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WestJet travel credits are not gift cards, rules B.C. court

WestJet credits for cancelled flights, lost luggage and other issues aren't like prepaid gift cards and can expire, states a recent ruling from the B.C. Court of Appeal.
WestJet travel bank credits expire after one year. Some can be extended for a fee. Photo: WestJet

WestJet’s travel credits are not like gift cards and can expire after a year, B.C.’s Court of Appeal said April 27.

The Calgary-based airline issues WestJet travel bank credits (WTB) to customers for things such as cancelled flights, lost luggage and customer dissatisfaction.

However, the credits expire after one year, although some can be extended for a fee.

Vancouver’s Tiana Sharifi received such a credit after she bought and then voluntarily cancelled a flight. She used part of the credit but the rest expired one year later.

She subsequently brought a claim against WestJet, alleging the credits constituted prepaid purchase cards or gift cards under various provincial consumer protection statutes and, as such, were precluded from having expiry dates and charging additional fees.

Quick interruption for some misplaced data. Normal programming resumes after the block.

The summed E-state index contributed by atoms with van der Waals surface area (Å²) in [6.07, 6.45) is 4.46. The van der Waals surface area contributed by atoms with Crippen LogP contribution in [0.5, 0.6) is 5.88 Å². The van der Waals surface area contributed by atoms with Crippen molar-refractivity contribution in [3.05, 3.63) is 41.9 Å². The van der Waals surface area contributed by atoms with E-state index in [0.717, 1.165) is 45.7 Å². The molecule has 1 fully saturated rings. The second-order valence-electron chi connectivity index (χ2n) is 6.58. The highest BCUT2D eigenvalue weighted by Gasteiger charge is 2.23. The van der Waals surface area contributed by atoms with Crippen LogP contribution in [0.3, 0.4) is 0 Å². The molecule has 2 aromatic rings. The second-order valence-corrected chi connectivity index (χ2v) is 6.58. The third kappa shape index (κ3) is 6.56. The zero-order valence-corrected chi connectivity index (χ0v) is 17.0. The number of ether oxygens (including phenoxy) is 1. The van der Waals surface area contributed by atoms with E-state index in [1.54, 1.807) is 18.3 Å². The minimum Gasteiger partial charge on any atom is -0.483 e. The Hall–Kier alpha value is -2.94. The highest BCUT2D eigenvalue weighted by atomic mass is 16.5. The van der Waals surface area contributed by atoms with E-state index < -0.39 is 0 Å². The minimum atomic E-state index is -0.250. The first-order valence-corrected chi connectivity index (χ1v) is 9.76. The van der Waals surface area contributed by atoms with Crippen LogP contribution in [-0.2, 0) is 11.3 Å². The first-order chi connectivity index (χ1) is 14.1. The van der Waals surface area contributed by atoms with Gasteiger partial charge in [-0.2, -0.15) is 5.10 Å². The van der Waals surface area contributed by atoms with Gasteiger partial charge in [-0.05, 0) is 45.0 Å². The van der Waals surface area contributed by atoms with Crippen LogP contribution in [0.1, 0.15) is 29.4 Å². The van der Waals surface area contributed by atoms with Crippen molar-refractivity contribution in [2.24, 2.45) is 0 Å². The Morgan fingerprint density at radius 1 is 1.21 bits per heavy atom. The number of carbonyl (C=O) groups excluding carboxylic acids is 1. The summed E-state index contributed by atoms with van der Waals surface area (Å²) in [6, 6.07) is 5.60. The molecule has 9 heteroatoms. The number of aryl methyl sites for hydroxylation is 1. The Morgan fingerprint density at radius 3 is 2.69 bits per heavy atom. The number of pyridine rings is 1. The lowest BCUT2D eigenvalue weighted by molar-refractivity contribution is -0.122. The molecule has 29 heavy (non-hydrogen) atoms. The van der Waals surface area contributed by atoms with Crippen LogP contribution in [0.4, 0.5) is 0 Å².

Sharifi claimed WestJet is prohibited from charging fees to extend the one-year expiry date.

The lawsuit was certified as a B.C. Supreme Court class action in 2020.

However, WestJet appealed the certification order and claimed the judge erred in finding that the claim disclosed a reasonable cause of action.

The airline argued the credits are not issued in exchange for the future supply of goods or services but rather as a refund or to compensate for inconvenience or as a promotional tool.

In the case of credits used in a refund sense, WestJet submitted those credits are effectively “store credit” with no indication that prepaid purchase card laws were intended to apply to such a device.

“Ms. Sharifi purchased a prepaid flight,” Justice Patrice Abrioux said. “She did not purchase a prepaid purchase card, gift card, gift certificate or otherwise, for WTB credits.”

The appeal court agreed with the airline and dismissed Sharifi's case.

“The travel credits in question do not fall within the definitions contained in the relevant consumer protection legislation and thus the pleadings do not disclose a reasonable cause of action,” the ruling stated.

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